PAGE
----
The Bold Type is a dramedy revolving around women working at a popular magazine. Not something that’s immediately intriguing to me. But it’s awesome.
The premise is pretty similar to the movie The Devil Wears Prada, but while that involves an entire workplace filled with people that don’t like each other, a terrible boss, and a whole host of sexist tropes, in The Bold Type, women actually support each other instead of competing. The characters don’t all have the same goals or interests, but they support each other and learn from each other.
Jane Sloan is kind of everything to me, because she neither belittles the so-called “feminine interests” like fashion and makeup nor considers caring about those things an inherently empowering, feminist choice. She doesn’t believe ignoring politics is an option. She’s far from perfect – she has internalized misogyny to work through. She can be judgmental and insensitive. There are times when she behaves in a manner that, if she had a less understanding boss, could get her fired. But she gets called out when she makes errors. She was pointed out as being in the wrong for her behaviour in the entire debacle with Morgan Stanley, the stripper that used to work in finance, and she recognized that. She tries to not be a White Feminist™. She tries to listen.
There’s no Hollywood Homely nonsense here. She’s acknowledged as pretty without any comments of her not dressing well or being boring/ugly because she’s smart. This is the quintessential “chick flick” except it’s not a romantic comedy, it’s a workplace comedy that’s primarily about friendship. Even when part of Jane’s storyline involves sex, it has much more to do with who she is and exploring her character than it does with any guy. Pinstripe could be literally anyone, and it wouldn’t matter. She loves where she works, and is hugely grateful for the job and what she learned, but has bigger goals than writing about butt facials. That’s okay – more than okay, that’s great.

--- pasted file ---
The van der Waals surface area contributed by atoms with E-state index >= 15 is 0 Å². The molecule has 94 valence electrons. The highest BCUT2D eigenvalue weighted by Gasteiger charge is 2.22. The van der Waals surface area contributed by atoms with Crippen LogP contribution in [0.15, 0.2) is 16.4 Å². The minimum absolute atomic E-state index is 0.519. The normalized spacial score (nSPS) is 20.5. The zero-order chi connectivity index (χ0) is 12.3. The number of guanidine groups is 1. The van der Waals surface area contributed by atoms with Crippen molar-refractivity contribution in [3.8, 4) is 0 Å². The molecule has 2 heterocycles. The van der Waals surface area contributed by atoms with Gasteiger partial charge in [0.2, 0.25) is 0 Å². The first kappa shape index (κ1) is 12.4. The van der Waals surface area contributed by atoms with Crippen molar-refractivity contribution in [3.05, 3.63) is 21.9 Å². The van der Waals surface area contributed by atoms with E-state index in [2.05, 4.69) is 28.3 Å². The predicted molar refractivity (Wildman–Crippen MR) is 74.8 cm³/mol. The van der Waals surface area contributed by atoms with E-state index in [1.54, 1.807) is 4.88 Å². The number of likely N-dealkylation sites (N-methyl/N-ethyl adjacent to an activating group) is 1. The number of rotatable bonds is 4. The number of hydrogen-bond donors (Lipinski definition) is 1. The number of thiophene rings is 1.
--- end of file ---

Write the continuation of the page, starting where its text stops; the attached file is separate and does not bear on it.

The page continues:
Sutton and Kat are also individual characters beyond just there to support Jane, the lead. Sutton is terrified of failure and not having a safety net. She went to business school, even though she didn’t love it, because it’s practical and pays the bills. But she could only do that for so long before realizing, no, she doesn’t want to keep doing that for the rest of her life. Kat has massive amounts of confidence when it comes to work, but is very confused and uncertain about her sexuality, as well as unsure whether or not she’s ready to make any kind of big decision in regards to her personal life.
If the most important relationship in the show is between the Jane, Kat, and Sutton, and the second is the one between Jane and Jacqueline, the third – and first romantic – has to be Kat and Adena’s. Pinstripe guy isn’t really a character in his own right so much as a plot device to develop Jane’s. As refreshing as that is in a world where so many female characters are used like that, it doesn’t do much for building a relationship that’s actually a pillar of the show. The same holds true for Richard – he’s slightly more developed as a character than Jane’s love interest, who I’ve been referring to as Pinstripe guy not just because that’s his in-show nickname but because I honestly don’t remember his name, but not that much.
Adena is an actual character, with her own goals, flaws, and life, which results in the most important important romantic relationship being between two women of colour. As much as I enjoy depictions of fictional interracial relationships with no white people, I often worry that they exist for the sake of a token minority couple. Not the case here at all.
I’ve heard some complaints about the show not handling race well, because while characters of colour exist, there’s never any disconnect between said characters and their white friends/coworkers or exploration of the impact of race on job opportunities and pay. While that’s a fair criticism, I don’t personally agree, because I like escapist works. I don’t want everything involving people of colour to be grounded in reality. I want escapism and lighthearted fun to not be limited to white people.
The Bold Type is fun. It’s a comforting, low-stress, low-stakes show that you can enjoy with no worries. I don’t like the phrase “chick flick”. It’s largely synonymous with “romantic comedy”, or “about women” and while I don’t really have anything against romcoms, and I love shows about women, I think it’s gross to try to define one genre as the interests of an entire gender. It’s nondescriptive nonsense, but The Bold Type would certainly be considered one, and that does a disservice to the show.
The label “chick flick” often turns people away from a work, even if it’s something they would enjoy, and that’s because of the generic romcom in the US: white, straight, predictable, and, to varying degrees, sexist. But there are other chick flicks that are pretty great – Legally Blonde, Miss Congeniality, Bend It Like Beckham, Thelma and Louise, this. Movies and shows about women that, regardless of whether or not they also include a romantic subplot, focus heavily on the lead character’s friendships with other women.
The main characters on The Bold Type are almost exclusively women. They’re different people without being stereotypes or caricatures, and have complex relationships with each other. It was clearly written for women in mind – and largely by women – and it’s fantastic. Go watch it.